bland, agreeable taste, yield proper nourishment; variety in food? Is it necessary and allowable, while those of an acrid, bitter, and nauseous or universally hurtful ? Variety of a certain Laste are generally improper. We use, indeed, kind seems necessary; as vegetable and animal several acrid substances as food; but the mild, foods have their mutual advantages, tending to the bland, and palatable, are in the largest pro- correct each other. Another variety, which is portion in almost every vegetable. Such as are very proper, is that of liquid and solid food, very acrid, and at the same time of an aromatic which should be so managed as to temper each nature, are not used as food, but as spices or other; for liquid food, especially of the vegetable condiments which answer the purposes of medi- kind, is too ready to pass off before it is properly cine rather than any thing else. Sometimes, in- assimilated, while solid food makes a long stay. deed, acrid and bitter vegetables seem to be ad- But this does not properly belong to the question, mitted as food. Thus celery and endive are used whether variety of the same kind is necessary or in common food, though both are substances of proper, as in animal foods, beef, fish, fowl, &c. considerable acrimony; but they are previously It does not appear that there is any inconveniblanched, which almost totally destroys their ence arising from this mixture or difficulty of asacrimony. Or, if we employ other acrid sub- similation, provided . a moderate quantity be stances, we generally, in a great measure, de- taken. When any inconvenience does arise, it prive them of their acrimony by boiling. In probably proceeds from this, that one of the pardifferent countries the same plants grow with ticular substances in the mixture, when taken by different degrees of acrimony. Thus, garlic sel- itself, would produce the same effects ; and indom enters our food; but in the southern coun- deed it would appear, that this effect is not tries, where the plants grow more mild, they are heightened by the mixture, but properly obviated frequently used for that purpose. The plant by it. There are few exceptions to this, if any, which furnishes cassada, being very acrimonious, e. g. taking a large proportion of acescent suband even poisonous in its recent state, affords an stances with milk. The coldness, &c., acidity, instance of the necessity of preparing acrid sub- Hatulency, &c., may appear; and it is possible stances even in the hot countries; and there are that the coagulum, from the acescency of the other plants, such as arum roots, which are so ex- vegetables being somewhat stronger induced, ceedingly acrimonious in their natural state, that may give occasion to too long retention in the they cannot be swallowed with safety; yet, stomach, and to acidity in too great degree. when deprived of that acrimony, afford good Again, the mixture of fish and milk often occanourishment.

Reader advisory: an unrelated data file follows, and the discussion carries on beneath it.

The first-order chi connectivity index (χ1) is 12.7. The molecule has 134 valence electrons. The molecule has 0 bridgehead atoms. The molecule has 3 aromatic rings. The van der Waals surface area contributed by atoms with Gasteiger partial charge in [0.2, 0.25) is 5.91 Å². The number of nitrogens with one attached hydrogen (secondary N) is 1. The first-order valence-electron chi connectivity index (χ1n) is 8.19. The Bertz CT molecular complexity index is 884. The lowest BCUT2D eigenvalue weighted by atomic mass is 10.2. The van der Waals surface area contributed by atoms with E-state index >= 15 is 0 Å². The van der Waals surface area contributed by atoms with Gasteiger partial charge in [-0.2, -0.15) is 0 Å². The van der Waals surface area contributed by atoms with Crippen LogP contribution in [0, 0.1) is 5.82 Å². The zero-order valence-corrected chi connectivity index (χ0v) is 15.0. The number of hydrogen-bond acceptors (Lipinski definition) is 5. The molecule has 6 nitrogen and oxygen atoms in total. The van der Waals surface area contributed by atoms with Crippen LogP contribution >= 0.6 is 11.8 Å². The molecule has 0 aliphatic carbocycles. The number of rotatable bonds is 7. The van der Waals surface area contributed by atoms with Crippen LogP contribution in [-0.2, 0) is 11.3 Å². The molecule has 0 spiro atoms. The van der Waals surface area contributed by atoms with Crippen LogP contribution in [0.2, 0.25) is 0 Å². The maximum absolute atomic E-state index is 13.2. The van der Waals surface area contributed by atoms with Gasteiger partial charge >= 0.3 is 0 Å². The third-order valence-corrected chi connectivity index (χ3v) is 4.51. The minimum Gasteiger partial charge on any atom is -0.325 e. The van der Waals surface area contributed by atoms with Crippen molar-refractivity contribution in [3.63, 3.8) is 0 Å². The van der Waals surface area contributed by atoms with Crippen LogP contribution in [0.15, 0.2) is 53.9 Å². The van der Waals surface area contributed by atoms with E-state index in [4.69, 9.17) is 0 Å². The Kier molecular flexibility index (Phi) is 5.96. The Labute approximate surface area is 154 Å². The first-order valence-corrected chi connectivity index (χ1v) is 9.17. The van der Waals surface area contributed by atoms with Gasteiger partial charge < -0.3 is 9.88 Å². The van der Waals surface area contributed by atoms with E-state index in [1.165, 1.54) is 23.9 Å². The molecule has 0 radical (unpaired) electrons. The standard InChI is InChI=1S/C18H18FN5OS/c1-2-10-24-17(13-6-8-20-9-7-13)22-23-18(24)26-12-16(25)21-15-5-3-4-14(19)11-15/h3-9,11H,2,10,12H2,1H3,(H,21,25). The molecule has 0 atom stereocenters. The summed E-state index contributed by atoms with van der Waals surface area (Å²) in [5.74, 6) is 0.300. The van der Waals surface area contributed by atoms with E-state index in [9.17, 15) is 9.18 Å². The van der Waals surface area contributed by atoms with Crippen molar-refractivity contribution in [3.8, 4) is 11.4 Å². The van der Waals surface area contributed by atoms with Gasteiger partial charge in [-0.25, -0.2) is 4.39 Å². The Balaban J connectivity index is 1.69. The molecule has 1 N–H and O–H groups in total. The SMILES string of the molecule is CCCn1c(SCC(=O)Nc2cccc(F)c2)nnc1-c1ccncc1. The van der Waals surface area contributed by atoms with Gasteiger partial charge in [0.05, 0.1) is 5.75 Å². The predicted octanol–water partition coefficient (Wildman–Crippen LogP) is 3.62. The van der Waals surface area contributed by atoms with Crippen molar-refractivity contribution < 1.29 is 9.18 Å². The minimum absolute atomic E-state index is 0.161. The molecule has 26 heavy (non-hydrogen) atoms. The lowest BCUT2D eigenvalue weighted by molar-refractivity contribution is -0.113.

sions inconvenience. The theory of this is difAnimal food, although it gives strength, yet ficult, though, from universal consent, it must loads the body; and Hippocrates long ago ob- certainly be just. Can we suppose that fish served, that the athletic habit, by a small increase, gives occasion to such a coagulum as runnet ? was exposed to the greatest hazards. In the If it does so, it may produce bad effects. Befirst stage of life animal food is seldom necessary sides, fishes approach somewhat to vegetables, in to give strength; in manhood, when we are ex- giving little stimulus; and are accused of the posed to active scenes, it is more proper; and in same bad effects as these, viz. bringing on the the decline of life a considerable proportion of cold fit of fever. Thus much may be said for it is necessary to keep the body in vigor. There variety. But it has also its disadvantages, are some diseases, says Dr Cullen, which come provoking to gluttony ; this and the art of cookon in the decay of life, that are at least aggravated ery making men take in more than they properly by it: among these he ranks the gout as the can digest; and hence, perhaps very justly, most remarkable. But the late Dr. Brown, from physicians have almost universally recommended repeated experience, found that the gout was simplicity of diet; for, in spite of rules, man's highly aggravated by vegetable food, and that eating will only be measured by his appetite, and animal food was the most proper regimen in that satiety is sooner produced by one than by many disease, and all others arising from debility. It substances. But this is so far from being an is allowed, however, on all hands, by the friends argument against variety, that it is one for it; as of both the old and new systems of medicine, that the best way of avoiding a full meal of animal animal food, although it gives strength, is yet of food, and its bad effects, is by introducing a some hazard to the constitution, which, by the quantity of vegetables. Another means of prefrequent repetition of this stimulus, is sooner ex- venting the bad effects of animal food is to take hausted than by a diet chiefly vegetable. There- a large proportion of liquid ; and hence the bad fore it is to be questioned, whether we should effects of animal food are less felt ir Scotland desire this high degree of bodily strength, with on account of their drinking much with ii, all the inconveniences and dangers attending it. and using broths, which are at once excellent Those who are chiefly employed in mental re- correctors of animal food and preventives of searches, and not exposed to much bodily labor, gluttony. should avoid an excess of animal food. But in Dr. Paris thus compares the relative advannervous disorders, hysterical and hypochondriacal tages of an animal and vegetable diet, particularly cases, and in general all diseases arising from in this country. As every description of weakness, fresh animal food, given frequently, food,' says he, whether derived from the animal and not in too great quantities, either in the form or vegetable kingdom, is converted into blood, it of soup, or that of a steak, will be found a much may be inferred that the ultimate effect of all more speedy and effectual restorative.